Se­ri­ous about pun­ish­ing Pak­istan, says Par­rikar Govt merges rail, gen­eral bud­gets

TOUGH TALK

Hindustan Times ST (Mumbai) - HT Navi Mumbai Live - - FRONT PAGE - Rahul Singh let­ters@hin­dus­tan­times.com Yash­want Raj let­ters@hin­dus­tan­times.com HT Correspondent let­ters@hin­dus­tan­times.com

De­fence min­is­ter Manohar Par­rikar dis­missed on Wed­nes­day a nu­clear threat from Pak­istan, de­scrib­ing the neigh­bour’s provoca­tive state­ments after the Uri strike as a case of “empty ves­sels make more noise”.

His state­ment came hours after Prime Min­is­ter Naren­dra Modi met his top min­is­ters and mil­i­tary com­man­ders to weigh an ef­fec­tive re­sponse to the deadly week­end ter­ror­ist at­tack at the north Kash­mir army base that killed 18 sol­diers.

“The stronger man doesn’t make too many ar­gu­ments,” Par­rikar said, re­spond­ing to a ques­tion on Pak­istan’s nu­clear saber-rat­tling amid calls for a swift re­tal­i­a­tion.

“How to pun­ish, that is for us to work out. We are se­ri­ous about it.”

It wasn’t im­me­di­ately known what the Modi-headed cabi­net com­mit­tee on se­cu­rity de­cided, but he has been un­der pres­sure to keep his elec­tion prom­ise two years ago to deal firmly with at­tacks on In­dia from Pak­istan. The army has said it will re­tal­i­ate at a time and place of its choos­ing.

Some­thing ob­vi­ously went wrong in Uri, Par­rikar said, stress­ing the gov­ern­ment will take steps to pre­vent such at­tacks from hap­pen­ing again. He said he be­lieved in the “prin­ci­ple of zero er­ror” and In­dia needed to en­sure “wrongs” are not re­peated.

What next? Par­rikar said he pre­ferred to “ex­e­cute things” rather than talk.

“In­dia is a re­spon­si­ble power but that doesn’t mean I will sleep over this kind of ter­ror­ism that is be­ing pushed from across the bor­der,” he said.

Politi­cians and army vet­er­ans have called for a mus­cu­lar re­sponse, in­clud­ing air strikes on train­ing camps in Pak­istanoc­cu­pied Kash­mir.

De­spite grow­ing clam­our for pun­ish­ing Pak­istan, In­dia is un­likely to act rashly and its moves will be well-cal­cu­lated, se­nior mil­i­tary of­fi­cers said.

The United States has urged Pak­istan to co­op­er­ate in the in­ves­ti­ga­tion into the ter­ror­ist at­tack on the In­dian army fa­cil­ity in Jammu and Kash­mir’s Uri on Sun­day, sug­gest­ing, by im­pli­ca­tion, Is­lam­abad can in­deed help.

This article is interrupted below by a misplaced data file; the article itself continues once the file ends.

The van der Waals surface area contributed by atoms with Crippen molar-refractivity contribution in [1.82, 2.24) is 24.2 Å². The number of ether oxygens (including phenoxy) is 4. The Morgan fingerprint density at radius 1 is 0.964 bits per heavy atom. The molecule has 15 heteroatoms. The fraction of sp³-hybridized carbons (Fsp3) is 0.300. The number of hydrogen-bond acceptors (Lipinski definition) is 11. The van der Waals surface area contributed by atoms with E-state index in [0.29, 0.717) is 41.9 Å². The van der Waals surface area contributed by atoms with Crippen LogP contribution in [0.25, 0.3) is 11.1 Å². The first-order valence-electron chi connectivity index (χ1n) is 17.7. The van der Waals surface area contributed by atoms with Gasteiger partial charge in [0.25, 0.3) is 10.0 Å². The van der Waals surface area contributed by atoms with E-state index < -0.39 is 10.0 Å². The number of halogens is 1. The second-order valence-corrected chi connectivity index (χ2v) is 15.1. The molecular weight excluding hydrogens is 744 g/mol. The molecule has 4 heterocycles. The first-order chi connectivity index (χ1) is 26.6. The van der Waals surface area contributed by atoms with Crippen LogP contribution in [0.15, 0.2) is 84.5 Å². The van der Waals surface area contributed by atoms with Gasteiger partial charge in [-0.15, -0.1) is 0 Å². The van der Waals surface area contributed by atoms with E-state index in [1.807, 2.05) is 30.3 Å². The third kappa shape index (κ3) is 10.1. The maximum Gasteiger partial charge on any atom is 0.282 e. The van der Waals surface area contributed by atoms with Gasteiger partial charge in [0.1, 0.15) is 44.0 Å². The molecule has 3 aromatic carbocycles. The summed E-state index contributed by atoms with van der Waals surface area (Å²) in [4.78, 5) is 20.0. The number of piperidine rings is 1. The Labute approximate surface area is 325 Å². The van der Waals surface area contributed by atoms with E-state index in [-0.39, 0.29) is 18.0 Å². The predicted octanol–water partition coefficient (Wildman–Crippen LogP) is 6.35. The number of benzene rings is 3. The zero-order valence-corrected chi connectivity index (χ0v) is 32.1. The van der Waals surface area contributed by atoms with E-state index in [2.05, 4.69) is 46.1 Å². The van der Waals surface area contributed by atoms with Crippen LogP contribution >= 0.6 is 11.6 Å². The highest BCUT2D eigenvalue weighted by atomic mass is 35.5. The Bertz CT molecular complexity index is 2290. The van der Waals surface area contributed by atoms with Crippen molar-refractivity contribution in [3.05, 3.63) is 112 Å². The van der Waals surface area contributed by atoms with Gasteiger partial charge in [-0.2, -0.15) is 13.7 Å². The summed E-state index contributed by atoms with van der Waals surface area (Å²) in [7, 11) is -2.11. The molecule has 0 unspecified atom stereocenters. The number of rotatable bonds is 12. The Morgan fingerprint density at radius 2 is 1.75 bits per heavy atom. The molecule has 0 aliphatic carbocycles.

A state de­part­ment spokesman said Wed­nes­day US sec­re­tary of state John Kerry “dis­cussed the in­ci­dent” with Pak­istani Prime Min­is­ter Nawaz Sharif when they met on the side­lines of the UN gen­eral assem­bly on Sun­day. “The sec­re­tary urged Pak­istani co­op­er­a­tion in the in­ves­ti­ga­tion,” the spokesman added.

The US also of­fered to help with in­ves­ti­ga­tions into the at­tack, which left 18 In­dian sol­diers dead, in a phone call by deputy sec­re­tary of state An­thony Blinken to for­eign sec­re­tary S Jais­hankar.

In­dia has said the at­tack was car­ried out by Jaish-eMo­ham­mad, a Pak­istan-based ter­ror­ist out­fit that was also blamed for the at­tack on In­dian air­base in Pathankot in Jan­uary.

A source said while the US had strongly con­demned the at­tack then, as it has now, it had not fol­lowed up by ask­ing Pak­istan to co­op­er­ate in the in­ves­ti­ga­tion.

The gov­ern­ment on Wed­nes­day ap­proved the merger of the rail and gen­eral bud­gets from next year, end­ing a 92-year-old prac­tice of a sep­a­rate bud­get for the coun­try’s largest trans­porter.

The com­mon bud­get could be an­nounced in the first week of Fe­bru­ary as the gov­ern­ment also “ap­proved in-prin­ci­ple” ad­vanc­ing the bud­get sched­ule.

While the merger will lessen the bur­den on the cash-strapped In­dian rail­ways, an ad­vance bud­get—in tan­dem with the tar­geted roll-out of the goods and ser­vices tax (GST) from April 1—will give the states and the Cen­tre early ac­cess to funds for con­struc­tion ac­tiv­i­ties in sum­mer.

Ex­perts said an early bud­get could give the gov­ern­ment ad­di­tional rev­enue be­tween Rs 80,000 crore to Rs 1 lakh crore an­nu­ally as any in­crease in in­di­rect taxes will come into ef­fect from April 1 in­stead of the two-three months’ de­lay at present. It will also help peo­ple do bet­ter tax plan­ning.

“While we are in favour of ad­vanc­ing the bud­get date and fin­ish­ing the en­tire fi­nan­cial busi­ness be­fore March 31, the ac­tual dates (for bud­get pre­sen­ta­tion) will be de­cided after con­sul­ta­tions and de­pend­ing on cal­en­dar of the state elec­tions,” Union fi­nance min­is­ter Jait­ley said after a cabi­net meet­ing.

Five states, in­clud­ing Ut­tar Pradesh and Pun­jab, are sched­uled to go to the polls early next year.

Jait­ley said the cabi­net did not dis­cuss the dates of the win­ter or bud­get ses­sions of Par­lia­ment.

The pre­vi­ous NDA gov­ern­ment led by Atal Bi­hari Va­j­payee had changed an­other Bri­tish-era prac­tice in 2001, ad­vanc­ing the time of pre­sent­ing the bud­get to 11am from 5pm.

The union cabi­net also de­cided to do away with the de­mar­ca­tion of planned and non-planned ex­penses to keep the gov­ern­ment ac­counts sim­pler and more trans­par­ent.

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